French presidential elections - no aspirin for Europe

Article published on April 16, 2007
Article published on April 16, 2007

This article has not been vetted by an editor at Paris HQ

Are Europeans right to believe that the institutional halt suffered by Europe will be resolved when a new French president is elected between April 22 and May 6?

Berlin, March 2007. Perhaps it was the closeness of the French presidential election race that pushed German chancellor and current EU president Angela Merkel to propose re-launching the constitution's ratification process along with the so-called Berlin Declaration of March 25.

At the same time, according to an Ifop poll from December 2006, 28% of French citizens 'hope that the next president of the Republic will ensure, as a foreign policy priority, that France is the European Union's motor.' This was the second most popular demand amongst the interviewees. As former British Prime Minister Winston Churchill declared in 1946, a 'pan-European union will not be possible if France and Germany don’t drive it.'

However, up until the present, France has always been the motor that has determined the rhythm of Europe's construction. It was France that put the brakes on the creation of a European army in 1954. It was French economist and politician Jacques Delors who helped lay the foundations of the single market, which came into effect in 1993. 17 countries ratified the constitutional treaty, but in 2005 France's rejection of it paralysed the process. It is doubtful that things will change very much with a new French president.

Politics not dependant on future French president

Almost none of the important European issues will depend on the results of the elections in France. The European budget is adopted every six years and the latest budgetary framework relevant from 2007 until 2013 has just come into action: whoever governs France during this period will not be able to implement changes in the amount and distribution of community funds.

Concerning the widening of the EU to Turkey, although the centrist candidate Bayrou and conservative Sarkozy have declared themselves against it (ike the far-right Le Pen), the reality is that the Turks are far from reaching membership criteria. Talk is that it will be many years before they achieve this. This has possibly motivated Socialist candidate Ségolène Royal to declare herself in favour of Turkey's entrance if it fulfils EU prerequisites. It's a show for the gallery, because during the next five-year mandate in France, no-one will find themselves obliged to call for a referendum that obliges the Gallic constitution to every new EU member.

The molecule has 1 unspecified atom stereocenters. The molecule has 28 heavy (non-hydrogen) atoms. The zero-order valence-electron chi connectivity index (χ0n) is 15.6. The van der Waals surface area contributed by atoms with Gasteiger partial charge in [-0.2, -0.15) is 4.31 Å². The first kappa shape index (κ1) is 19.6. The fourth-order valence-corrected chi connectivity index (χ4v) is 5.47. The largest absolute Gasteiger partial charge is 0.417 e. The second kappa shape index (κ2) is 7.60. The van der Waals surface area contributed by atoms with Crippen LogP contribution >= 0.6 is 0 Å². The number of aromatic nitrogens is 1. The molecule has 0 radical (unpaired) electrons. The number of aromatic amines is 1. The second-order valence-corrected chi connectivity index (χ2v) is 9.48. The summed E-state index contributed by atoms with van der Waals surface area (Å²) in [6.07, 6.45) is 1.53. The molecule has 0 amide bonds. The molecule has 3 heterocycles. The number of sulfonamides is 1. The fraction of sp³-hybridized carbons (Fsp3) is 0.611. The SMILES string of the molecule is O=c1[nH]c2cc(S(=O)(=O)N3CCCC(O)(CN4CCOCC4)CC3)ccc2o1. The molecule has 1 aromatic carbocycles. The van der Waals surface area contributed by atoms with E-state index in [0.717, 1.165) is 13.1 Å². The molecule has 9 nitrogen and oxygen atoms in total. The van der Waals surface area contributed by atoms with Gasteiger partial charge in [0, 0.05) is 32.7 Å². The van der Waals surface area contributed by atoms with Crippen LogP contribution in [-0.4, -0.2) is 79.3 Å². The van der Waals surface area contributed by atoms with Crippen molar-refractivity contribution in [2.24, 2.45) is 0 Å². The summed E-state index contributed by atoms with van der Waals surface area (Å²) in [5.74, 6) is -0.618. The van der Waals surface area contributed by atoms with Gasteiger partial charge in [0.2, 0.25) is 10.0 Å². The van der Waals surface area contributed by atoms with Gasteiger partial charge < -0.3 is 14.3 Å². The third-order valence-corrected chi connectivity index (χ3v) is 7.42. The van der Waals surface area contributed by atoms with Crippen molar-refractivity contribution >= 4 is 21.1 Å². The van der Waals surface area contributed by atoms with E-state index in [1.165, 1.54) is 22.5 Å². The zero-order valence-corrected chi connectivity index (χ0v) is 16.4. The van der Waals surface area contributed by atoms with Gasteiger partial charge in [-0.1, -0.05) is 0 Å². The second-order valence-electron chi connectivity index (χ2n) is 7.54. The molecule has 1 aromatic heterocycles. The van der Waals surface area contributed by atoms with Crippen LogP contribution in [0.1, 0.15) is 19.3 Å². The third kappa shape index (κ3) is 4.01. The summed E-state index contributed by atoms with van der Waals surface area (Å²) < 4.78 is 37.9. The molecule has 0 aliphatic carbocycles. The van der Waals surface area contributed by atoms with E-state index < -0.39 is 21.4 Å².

Finally, the Lisbon Agenda – the most modern technology and knowledge society in the world created for Europe - will continue in deadlock as always. For example,with the delay of the European Galileo Satellite Navigation programme. The participating states are not coming to an agreement over the businesses that will carry out the work, as they want the money made to return to their countries by way of contracts. On March 15, Jacques Barrot, vice-president of the European Commission, warned that the 'delays are putting the constellation of satellites known as the European GPS at risk. Germany and the UK haven’t even contributed the money that they had promised.'

This dynamic is repeated with respect to Germany and France, who have been fighting for months due to the management of the European Aeronautic Defence and Space Company (EADS). In this giant European aeronautic, Daimler-Chrysler's Germans want to share out dividends. But the French state, also a shareholder of the consortium, totally refuses the cutting of 10, 000 jobs. Co=operation is not in vogue, and none of the French presidential candidates have contributed any proposals for a solution.

Mini- or micro-treaty?

Problems concerning the decision-making procedure remain. In an EU of 27 members, the obligation to take the most important decisions by way of consensus or majority approval is paralysing.

Sarkozy proposes a 'mini-treaty' that focusses on the aspects that the French voters had not rejected during the referendum campaign. Gérard Honesta, vice-president of the European Parliament and a French member of the Greens, believes that this mini-treaty could be turned into a 'micro-treaty with few rules. The states will not agree over what to take out of or leave in the current text. It will balance out very small.' Royal and Merkel are talking about organising another inter-governmental conference in order to develop a new, more concise text.

A new treaty with less content could spread the disappointment amongst the populations of the 17 European countries that would perpetuate latent Euroboredom. This is demonstrated by the low rates of electoral participation in the community elections. Another sign that invites pessimism is Merkel’s so-called 'Berlin Declaration'. It began with opposition from countries such as Poland and the Czech Republic (that have yet to ratify the constitutional treaty), to the mentioning of the term 'constitution.' They don’t seem very enthusiastic about continuing with the process.